Preston, where were you in 1986 during the World Series, and Game 6?

Right behind home plate here in the loge level, watching the whole play. I saw everything up right to when the ball went between his legs and everybody stood up. At 12 years old I didn't have much of a chance. The more I see it, the more I know it would have been a really close play and he got down there really good and Stanley got off the mound really well. It would have been a tough play even if he did glove it.

What's it been like playing for Tony La Russa and can you compare him with other managers you've had in your career?

The one thing you notice about Tony is you're not going to outprepare him. He always does his research, he gets his information and passes it on to the players. For me it's been an easy transition playing for him because he just wants you to come, be on time, play hard and try to think a little bit while you're out there on the field.

Aside from one family member, who were your favorites players on the '86 Mets, and what role did that play in your whole upbringing, in your whole upbringing as a ballplayer, being around that team?

I think being 12 years old, my favorite guys were the guys that played around with me. There would be days with a rain delay, Sid Fernandez, Ron Darling, most of the pitchers, they had a lot of free time, and we would play stickball. Those are the things I remember, sitting down, talking to Strawberry, all of the guys, Gary Carter, seeing him go out, doing his thing. I really got an appreciation for professional athletes, but I also realized that they were just men with families, also.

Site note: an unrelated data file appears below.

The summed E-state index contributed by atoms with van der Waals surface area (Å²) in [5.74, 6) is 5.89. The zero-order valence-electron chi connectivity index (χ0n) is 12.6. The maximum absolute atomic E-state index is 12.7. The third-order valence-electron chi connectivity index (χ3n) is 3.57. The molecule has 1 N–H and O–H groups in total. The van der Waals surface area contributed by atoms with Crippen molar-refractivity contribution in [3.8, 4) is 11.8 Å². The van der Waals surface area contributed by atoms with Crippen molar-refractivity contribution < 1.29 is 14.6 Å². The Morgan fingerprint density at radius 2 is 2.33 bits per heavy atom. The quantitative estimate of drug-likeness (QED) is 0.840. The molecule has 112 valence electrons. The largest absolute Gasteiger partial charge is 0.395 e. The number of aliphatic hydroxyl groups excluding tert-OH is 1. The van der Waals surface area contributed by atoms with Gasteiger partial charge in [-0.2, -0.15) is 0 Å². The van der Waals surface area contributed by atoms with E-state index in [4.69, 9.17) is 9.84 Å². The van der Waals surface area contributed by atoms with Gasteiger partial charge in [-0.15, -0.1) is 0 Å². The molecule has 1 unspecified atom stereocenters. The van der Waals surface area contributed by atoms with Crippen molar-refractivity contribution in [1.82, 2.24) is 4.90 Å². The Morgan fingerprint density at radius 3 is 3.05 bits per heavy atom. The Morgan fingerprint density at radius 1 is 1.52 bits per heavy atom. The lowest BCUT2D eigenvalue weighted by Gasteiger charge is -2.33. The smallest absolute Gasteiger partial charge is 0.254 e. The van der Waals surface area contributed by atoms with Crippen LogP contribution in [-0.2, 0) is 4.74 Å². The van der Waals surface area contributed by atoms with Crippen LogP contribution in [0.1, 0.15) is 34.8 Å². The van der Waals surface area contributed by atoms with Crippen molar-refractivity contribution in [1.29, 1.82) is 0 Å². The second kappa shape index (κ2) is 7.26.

Could you just describe what this year has been like for you. A lot of people thought you would be here maybe this year.

It's been a strange year, to be honest with you. There were a lot of things that I never thought would happen. But I think to go through what I went through this year, to have a situation where I was actually released and then now to be able to play in the post-season, I definitely wouldn't have seen that coming.



David Eckstein

How long did it take you to get comfortable with Ronnie Belliard at second base and the defense?

Actually we really didn't have that much time together, because when he came over, we do something every day. Jose Oquendo takes us out there early to work out, and soon after that I was injured and I was out for a month.

He's a great veteran guy over there that knows how to play the game. It was one of those things that we just went out there and worked as much as we could, but he's very smooth. He plays very deep, and he gets to a lot of balls and it's been helping us out.

How do you explain your team, you guys staggered to the finish, barely got in, and then you go and kill San Diego. How do you explain your team?

Very frustrating. We had an up-and-down season this year, but we've got a veteran-type club that understands how to go about playing the game. There was a lot of things that did not go right with us this year, but we were still able to right the ship enough to get into the playoffs, and that's what this is all about is trying to find a way to get into the playoffs, because once you get there, anything can happen.